Occupy Sacramento lawyers urge prosecution of UC Davis police

Lt. John “Pepper Spray” Pike, assaulting peaceful UC Davis protesters

by Dan Bacher

Occupy Sacramento lawyers announced Friday afternoon they were “not surprised” UC Davis students arrested in the infamous “pepper spraying incident” in November were not charged by the Yolo County District Attorney – and they emphasized that it’s time the police officers at UC Davis are prosecuted.

District Attorney Jeff Reisig announced today that there was “insufficient information” contained within the police reports submitted by the UC Davis Police Department to justify the filing of criminal charges against those individuals arrested during the November 18, 2011, confrontation with UC Davis Police during the “Occupy UC Davis” protest.

“Based on this determination the District Attorney will not be filing charges against the protesters,” according to Reisig. “The District Attorney’s examination into the pepper spraying of the protesters is ongoing.”

Jeff Kravitz, one of the many pro bono/volunteer lawyers working with Occupy Sacramento, said today’s announcement by the Yolo County District Attorney follows a pattern of county DAs refusing to prosecute after arrests by police at Occupy events, including those in Sacramento.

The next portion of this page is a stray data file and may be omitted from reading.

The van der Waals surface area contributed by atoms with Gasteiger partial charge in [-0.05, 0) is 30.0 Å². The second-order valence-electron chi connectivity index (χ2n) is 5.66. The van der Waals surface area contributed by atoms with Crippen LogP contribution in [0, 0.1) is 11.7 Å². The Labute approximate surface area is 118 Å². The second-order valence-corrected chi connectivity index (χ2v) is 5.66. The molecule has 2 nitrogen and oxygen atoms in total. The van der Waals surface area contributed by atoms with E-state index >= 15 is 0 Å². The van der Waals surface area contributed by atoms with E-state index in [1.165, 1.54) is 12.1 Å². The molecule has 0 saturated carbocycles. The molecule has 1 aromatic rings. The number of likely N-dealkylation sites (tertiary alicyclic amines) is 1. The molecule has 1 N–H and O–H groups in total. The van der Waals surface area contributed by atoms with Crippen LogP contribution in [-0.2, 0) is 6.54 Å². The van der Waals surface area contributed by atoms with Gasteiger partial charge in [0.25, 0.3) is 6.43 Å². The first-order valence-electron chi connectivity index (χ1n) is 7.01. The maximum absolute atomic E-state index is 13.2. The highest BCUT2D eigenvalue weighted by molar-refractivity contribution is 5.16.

“I am not surprised at all,” said Kravitz. “These are peaceful, nonviolent demonstrators. In Sacramento, we have veterans, workers and students defending the First Amendment and being arrested. None of them should be prosecuted.”

“Now is the time to prosecute the real lawbreakers – the police officers at UC Davis who violated the students’ rights,” said Kravitz.

There have been 110 arrests at Occupy Sacramento since October at Cesar Chavez Park, according to Cres Vellucci of Occupy Sacramento. The Sacramento District Attorney refused to file charges in any of them. The City of Sacramento filed some charges, but has not successfully prosecuted any of them. Twenty-two cases remain of the 110 arrests.

A video of the police pepper spraying and arrests of the students became viral and spread throughout the world, becoming an international symbol of police abuse and brutality against the Occupy movement. The video, has been viewed 2,451,074 times to date.

The still photo of Lt. John Pike pepper spraying students has now become an iconic image of the Occupy Wall Street movement. During the protest at UC Davis, Pike was filmed walking in front of seated student protesters, blasting pepper spray into their faces. The students had interlocked arms to prevent officers from taking them away.

For more information, contact Cres Vellucci, 916-996-9170, news0058 [at] comcast.net

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